At the beginning of the week, Elon Musk finally unveiled the Hyperloop: A partially evacuated tube, where pods floating on air bearings and accelerated by linear motors will travel between San Francisco and Los Angeles in under 30 minutes, at around 760 mph – just under the speed of sound.
While this sounds exciting, it’s important to bear in mind that the Hyperloop – if this hypothetical mode of transport is ever built – serves a very niche need and will probably have almost zero effect on 99 per cent of the world’s population.
The Hyperloop is, in essence, an air hockey table with pucks (pods) that are accelerated inside a tube using a technique that’s similar to railguns. To reduce air resistance (drag), the air pressure inside the loop is reduced to “1/6 that of the pressure of the atmosphere on Mars,” or just 0.1 per cent of Earth’s atmosphere, using vacuum pumps. This reduces the drag by 1,000 times, which suddenly makes near-speed-of-sound travel viable.
While vacuum pumps are used, and the air is very thin inside the Hyperloop, it’s important to note that this isn’t really a vacuum tube. The pressure in the tube will be 100 Pa (0.75 torr), while a high vacuum usually has an air pressure of 0.1 Pa or less, and one of the best known vacuums – outer space – has an air pressure of around 0.0000000001 Pa.
It is difficult enough to create a high vacuum in a single room, and it would be prohibitively difficult (and expensive) to produce a 700-mile-long vacuum tube.
For more details on the Hyperloop’s construction and operation, read our article from earlier in the week. In short, though, the hypothetical design is fairly sound. It does rely on some concepts that have only been tried at smaller scales, though, and so a large-scale prototype would be required before a Los Angeles to San Francisco link would even be considered.
Best case scenario, if the design really does work, Musk thinks the Hyperloop could be completed in the next seven to ten years, at a cost of around $6 billion (£4 billion) – or 10 per cent of the proposed high-speed rail link between the two cities.
Now, no one’s saying that a faster, cheaper mode of transport between cities is a bad thing – but take a moment to consider just how big or small the impact of an LA-SF Hyperloop would be on the life of Americans. How many commute between the two cities on a daily basis? If you lived in San Francisco, would you vacation in LA, or vice versa? The Hyperloop isn’t going to help anyone get from New Jersey or the outer reaches of Brooklyn to their office in Manhattan. The Hyperloop isn’t going to replace that slow train to their parents’ place; they’re still going to need a car for short trips, and planes for long trips.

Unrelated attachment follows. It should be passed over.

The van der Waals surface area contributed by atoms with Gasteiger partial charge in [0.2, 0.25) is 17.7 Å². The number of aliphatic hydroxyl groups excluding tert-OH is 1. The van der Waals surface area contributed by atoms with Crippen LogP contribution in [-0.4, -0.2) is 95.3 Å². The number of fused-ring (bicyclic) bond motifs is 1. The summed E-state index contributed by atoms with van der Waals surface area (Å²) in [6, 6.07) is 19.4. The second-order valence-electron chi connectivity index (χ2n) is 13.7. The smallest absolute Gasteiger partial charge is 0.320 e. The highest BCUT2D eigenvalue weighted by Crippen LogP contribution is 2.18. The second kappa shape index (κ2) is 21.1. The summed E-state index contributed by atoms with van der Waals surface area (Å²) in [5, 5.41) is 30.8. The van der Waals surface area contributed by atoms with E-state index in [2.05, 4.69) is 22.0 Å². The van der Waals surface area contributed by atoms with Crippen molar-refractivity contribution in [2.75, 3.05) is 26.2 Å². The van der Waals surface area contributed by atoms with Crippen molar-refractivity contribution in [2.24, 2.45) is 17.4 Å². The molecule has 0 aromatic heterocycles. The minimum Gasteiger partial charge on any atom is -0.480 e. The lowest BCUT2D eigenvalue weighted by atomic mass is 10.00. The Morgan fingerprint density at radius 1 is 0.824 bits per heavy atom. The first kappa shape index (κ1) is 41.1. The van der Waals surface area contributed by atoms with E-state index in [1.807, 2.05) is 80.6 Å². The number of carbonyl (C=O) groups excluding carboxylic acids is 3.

In Musk’s own words, the Hyperloop is basically designed to replace airplanes for medium-length city hops – between San Francisco and Los Angeles, for example. He also mentions the possibility of larger pods that can carry cargo along with the passengers. A Hyperloop journey would take about half the time of a plane flight, while consuming just one-twentieth of the energy (planes consume an awful lot of fuel) – and thus a significantly lower ticket price (Musk estimates $20, that’s £13, for a one-way passenger ticket from LA to SF). For business types, this sounds awfully compelling. For everyday worker bees, not so much.
Perhaps I’m missing the point, though. The Hyperloop is so radical – so cheap, so efficient, so fast – that it could fundamentally alter how we live our lives. A network of Hyperloops, if geographically and economically feasible, could act as a strong decentralising force, reversing the trend of urbanisation and people moving from rural areas into towns and cities. If you could be in Manhattan in 30 minutes from almost anywhere in Connecticut, New York state, Pennsylvania, or New Jersey, things would change very rapidly for the citizens of New York City.
Hidden away on page 52 of the Hyperloop proposal [PDF], there’s a very interesting map which shows that Hyperloop branches – to San Diego, Las Vegas, Sacramento, and Fresno – would be possible, but there aren’t many details beyond that.
Even so, we would do well to temper our excitement. The Hyperloop is incredibly hypothetical at the moment. The key innovation – that a pod will suck in air and use on-board, battery-powered compressors to create an air bearing beneath it – is entirely novel and untested. Heck, almost every part of the Hyperloop is novel and untested – except for the air bearings, of course, which have been extensively tested by arcade-goers for decades. Unlike its air hockey table forerunner, though, let’s just hope that Musk doesn’t leave the Hyperloop in his entrepreneurial basement gathering dust.